- on a neon sign in the view from the apartment window.
- Story was very loosely based on the real-life murder committed by University of Chicago students Leopold and Loeb, which was also the (fictionalized) subject of Compulsion.
- The film was shot in a series of 8-minute continuous takes (the maximum amount of film that a camera could hold). Every eight minutes, the camera alternates between zooming into a dark object and making a conventional cut (to allow a projector switchover in the theatre). Most of the props were on castors and the crew had to wheel them out of the way as the camera moved around the set.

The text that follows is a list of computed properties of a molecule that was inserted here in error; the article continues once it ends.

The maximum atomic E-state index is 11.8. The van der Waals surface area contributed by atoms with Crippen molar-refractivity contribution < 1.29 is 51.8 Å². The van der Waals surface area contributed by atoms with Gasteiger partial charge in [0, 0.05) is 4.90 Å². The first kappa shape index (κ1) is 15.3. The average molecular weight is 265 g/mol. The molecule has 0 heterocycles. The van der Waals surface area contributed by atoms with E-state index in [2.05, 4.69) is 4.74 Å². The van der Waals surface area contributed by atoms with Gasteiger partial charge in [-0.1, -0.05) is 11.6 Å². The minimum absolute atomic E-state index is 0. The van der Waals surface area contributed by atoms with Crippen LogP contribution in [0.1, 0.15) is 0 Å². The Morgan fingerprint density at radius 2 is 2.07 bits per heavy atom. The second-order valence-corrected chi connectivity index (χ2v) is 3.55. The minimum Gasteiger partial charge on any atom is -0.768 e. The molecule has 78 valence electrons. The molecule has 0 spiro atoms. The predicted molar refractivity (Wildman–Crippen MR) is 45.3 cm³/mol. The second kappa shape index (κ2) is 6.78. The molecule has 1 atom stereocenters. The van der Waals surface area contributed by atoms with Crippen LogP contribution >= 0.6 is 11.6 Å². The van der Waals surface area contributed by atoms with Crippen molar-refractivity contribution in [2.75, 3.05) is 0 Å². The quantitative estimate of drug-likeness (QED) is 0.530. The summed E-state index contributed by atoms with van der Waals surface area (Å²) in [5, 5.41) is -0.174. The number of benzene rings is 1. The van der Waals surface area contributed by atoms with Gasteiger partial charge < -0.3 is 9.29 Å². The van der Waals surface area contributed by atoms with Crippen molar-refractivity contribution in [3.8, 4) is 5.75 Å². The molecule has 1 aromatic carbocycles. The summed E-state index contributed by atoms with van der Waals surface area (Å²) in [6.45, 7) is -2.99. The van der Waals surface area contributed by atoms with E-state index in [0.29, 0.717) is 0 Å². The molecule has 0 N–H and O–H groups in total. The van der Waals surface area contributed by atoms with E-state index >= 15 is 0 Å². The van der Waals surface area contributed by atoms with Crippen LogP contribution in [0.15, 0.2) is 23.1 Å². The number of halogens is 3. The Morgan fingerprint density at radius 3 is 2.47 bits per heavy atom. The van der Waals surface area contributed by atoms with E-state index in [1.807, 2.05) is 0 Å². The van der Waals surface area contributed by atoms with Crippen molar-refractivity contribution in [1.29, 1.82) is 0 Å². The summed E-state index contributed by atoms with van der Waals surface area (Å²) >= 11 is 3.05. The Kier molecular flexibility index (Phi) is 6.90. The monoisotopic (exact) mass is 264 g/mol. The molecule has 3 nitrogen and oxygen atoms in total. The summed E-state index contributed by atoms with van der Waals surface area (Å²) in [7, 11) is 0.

- Hitchcock's inspiration for the long takes came from a BBC Television broadcast of Rope in 1939. The producer, Dallas Bower, decided on the technique in order to keep the murder chest constantly in shot.
- Although the film lasts 80 minutes and is supposed to be in "real time", the time frame it covers is actually longer - a little more than 100 minutes. This is accomplished by speeding up the action: the formal dinner lasts only 20 minutes, the sun sets too quickly and so on. The September 2002 issue of Scientific American contains a complete analysis of this technique (and the effect it has on the viewers, who actually feel as if they watched a 100-minutes movie).
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